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Hollywood Screenwriter Explains Why You Never See Characters End A Phone Call With 'Goodbye'

TikToker and screenwriter Michael Jamin sparked some debate with his reasons for why TV and film characters don't end phone calls like everyone else does.

Screenshots from TV writer Michael Jamin's TikTok video

TV viewers may have noticed characters always scribble down 555 as the first three digits of a phone number, and it's understandable given the designated prefix should be reserved for fictional numbers so as to avoid contacting a real person.

But audiences have been stumped as to why characters in many TV shows and film never end their phone conversations the way we do in real life.

To end the mystery, a Hollywood screenwriter divulged the reason why characters never end their calls by saying, "goodbye."

Michael Jamin–who was a writer and producer on shows like King of the Hill,Wilfred, Beavis & Butthead and Maron–has gone viral for his latest TikTok clip providing insight from behind the scenes.

Jamin said the reason had to do with prioritizing the running time of a given script by trimming excessive lines like, "goodbye," which is a type of dialogue writers refer to as “Shoe leather."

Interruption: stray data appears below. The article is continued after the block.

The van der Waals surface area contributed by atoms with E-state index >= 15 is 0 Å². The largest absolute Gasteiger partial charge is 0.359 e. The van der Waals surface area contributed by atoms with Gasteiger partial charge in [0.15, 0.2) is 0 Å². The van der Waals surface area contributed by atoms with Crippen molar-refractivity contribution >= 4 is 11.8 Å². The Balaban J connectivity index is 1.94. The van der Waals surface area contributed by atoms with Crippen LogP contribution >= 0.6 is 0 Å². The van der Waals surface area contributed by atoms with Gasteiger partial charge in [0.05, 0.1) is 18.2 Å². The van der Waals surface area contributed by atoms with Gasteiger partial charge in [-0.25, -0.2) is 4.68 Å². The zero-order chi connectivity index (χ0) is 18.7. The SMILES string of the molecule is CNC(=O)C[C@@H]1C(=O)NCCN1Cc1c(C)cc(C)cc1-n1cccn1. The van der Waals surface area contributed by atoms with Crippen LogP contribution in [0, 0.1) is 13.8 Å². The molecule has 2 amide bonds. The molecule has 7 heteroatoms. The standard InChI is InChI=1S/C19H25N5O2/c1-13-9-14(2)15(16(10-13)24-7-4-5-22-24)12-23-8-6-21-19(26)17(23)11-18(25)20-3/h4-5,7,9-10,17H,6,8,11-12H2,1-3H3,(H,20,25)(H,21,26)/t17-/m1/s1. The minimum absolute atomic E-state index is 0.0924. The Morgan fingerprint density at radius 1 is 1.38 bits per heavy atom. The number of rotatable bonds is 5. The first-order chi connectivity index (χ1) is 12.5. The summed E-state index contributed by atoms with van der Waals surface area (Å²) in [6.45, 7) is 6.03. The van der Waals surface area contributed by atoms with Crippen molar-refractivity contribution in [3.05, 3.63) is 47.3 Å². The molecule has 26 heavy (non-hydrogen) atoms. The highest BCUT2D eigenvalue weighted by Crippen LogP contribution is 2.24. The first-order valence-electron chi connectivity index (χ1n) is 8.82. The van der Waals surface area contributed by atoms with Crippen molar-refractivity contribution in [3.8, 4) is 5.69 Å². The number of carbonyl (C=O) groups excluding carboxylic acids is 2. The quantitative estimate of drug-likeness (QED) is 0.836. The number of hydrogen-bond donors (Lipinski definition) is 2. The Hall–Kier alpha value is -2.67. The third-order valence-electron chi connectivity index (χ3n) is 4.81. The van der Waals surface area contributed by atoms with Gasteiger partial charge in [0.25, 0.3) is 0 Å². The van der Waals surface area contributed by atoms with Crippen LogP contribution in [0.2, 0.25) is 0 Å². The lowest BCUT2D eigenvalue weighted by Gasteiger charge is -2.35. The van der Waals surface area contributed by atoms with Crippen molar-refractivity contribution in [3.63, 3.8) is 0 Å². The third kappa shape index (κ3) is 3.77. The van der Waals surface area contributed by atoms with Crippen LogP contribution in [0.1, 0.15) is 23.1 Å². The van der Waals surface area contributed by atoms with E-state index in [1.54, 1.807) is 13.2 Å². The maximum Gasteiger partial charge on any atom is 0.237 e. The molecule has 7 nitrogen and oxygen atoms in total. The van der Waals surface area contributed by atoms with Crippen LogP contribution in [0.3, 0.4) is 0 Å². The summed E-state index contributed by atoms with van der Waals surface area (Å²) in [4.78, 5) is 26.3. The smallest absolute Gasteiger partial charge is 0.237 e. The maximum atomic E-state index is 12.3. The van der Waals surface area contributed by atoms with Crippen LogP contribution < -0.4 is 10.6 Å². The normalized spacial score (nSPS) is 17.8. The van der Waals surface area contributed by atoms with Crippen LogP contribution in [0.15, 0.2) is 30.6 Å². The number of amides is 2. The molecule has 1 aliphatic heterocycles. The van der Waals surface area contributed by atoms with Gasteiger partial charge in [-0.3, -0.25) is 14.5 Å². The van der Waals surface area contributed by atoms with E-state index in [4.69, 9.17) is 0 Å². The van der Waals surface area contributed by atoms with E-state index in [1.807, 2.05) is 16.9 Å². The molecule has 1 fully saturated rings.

"Shoe leather might make a scene feel more realistic,” explained Jamin.

“But it doesn’t necessarily make the scene more entertaining.”

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Half-hour shows on most networks usually have a running time of 22 minutes to allow for commercial breaks.

Jamin said productions typically shoot for roughly 25 minutes knowing that:

"not every scene is gonna be great."

He added that this allows writers to:

"have the liberty to trim and pace up a bit.”

Jamin continued:

"The first two or three minutes is easy to cut, but that last minute is hard."
"And you're like, 'if I cut that line where the guy says "goodbye," maybe I get to keep my favorite joke."
“Eventually you’ll get to the point where you’re not even writing ‘goodbye’ into the script, knowing from experience that you’re just gonna cut it later.”

Not everyone was convinced this was a valid reason.





Those who were fascinated weighed in with their thoughts.







Jamin ended his PSA by sarcastically encouraging those who need closure to go to a coffee shop and eavesdrop on phone conversations where they will inevitably hear a person end a call properly.

"Nine times out of ten, a person will end a phone call by saying, 'goodbye,' and you're going to be in heaven."